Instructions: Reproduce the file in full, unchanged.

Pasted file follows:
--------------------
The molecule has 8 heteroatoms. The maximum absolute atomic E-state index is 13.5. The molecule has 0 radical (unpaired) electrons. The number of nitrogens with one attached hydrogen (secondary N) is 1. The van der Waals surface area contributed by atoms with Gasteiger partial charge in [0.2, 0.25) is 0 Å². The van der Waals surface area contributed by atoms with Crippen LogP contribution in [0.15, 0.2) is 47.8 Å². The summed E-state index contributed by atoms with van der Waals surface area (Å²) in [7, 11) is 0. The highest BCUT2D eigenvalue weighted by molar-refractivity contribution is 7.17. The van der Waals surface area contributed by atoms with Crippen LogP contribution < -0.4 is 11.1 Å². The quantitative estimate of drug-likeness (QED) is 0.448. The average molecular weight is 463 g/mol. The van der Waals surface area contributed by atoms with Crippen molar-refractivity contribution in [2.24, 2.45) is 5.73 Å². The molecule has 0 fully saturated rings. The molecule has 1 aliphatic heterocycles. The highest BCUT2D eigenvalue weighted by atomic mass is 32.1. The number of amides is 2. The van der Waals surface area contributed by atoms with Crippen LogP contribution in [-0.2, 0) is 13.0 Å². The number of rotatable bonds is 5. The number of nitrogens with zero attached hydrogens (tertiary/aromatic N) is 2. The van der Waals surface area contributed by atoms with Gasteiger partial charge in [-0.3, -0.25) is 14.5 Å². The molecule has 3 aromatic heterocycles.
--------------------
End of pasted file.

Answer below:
The molecule has 8 heteroatoms. The maximum absolute atomic E-state index is 13.5. The molecule has 0 radical (unpaired) electrons. The number of nitrogens with one attached hydrogen (secondary N) is 1. The van der Waals surface area contributed by atoms with Gasteiger partial charge in [0.2, 0.25) is 0 Å². The van der Waals surface area contributed by atoms with Crippen LogP contribution in [0.15, 0.2) is 47.8 Å². The summed E-state index contributed by atoms with van der Waals surface area (Å²) in [7, 11) is 0. The highest BCUT2D eigenvalue weighted by molar-refractivity contribution is 7.17. The van der Waals surface area contributed by atoms with Crippen LogP contribution < -0.4 is 11.1 Å². The quantitative estimate of drug-likeness (QED) is 0.448. The average molecular weight is 463 g/mol. The van der Waals surface area contributed by atoms with Crippen molar-refractivity contribution in [2.24, 2.45) is 5.73 Å². The molecule has 0 fully saturated rings. The molecule has 1 aliphatic heterocycles. The highest BCUT2D eigenvalue weighted by atomic mass is 32.1. The number of amides is 2. The van der Waals surface area contributed by atoms with Crippen LogP contribution in [-0.2, 0) is 13.0 Å². The number of rotatable bonds is 5. The number of nitrogens with zero attached hydrogens (tertiary/aromatic N) is 2. The van der Waals surface area contributed by atoms with Gasteiger partial charge in [-0.3, -0.25) is 14.5 Å². The molecule has 3 aromatic heterocycles.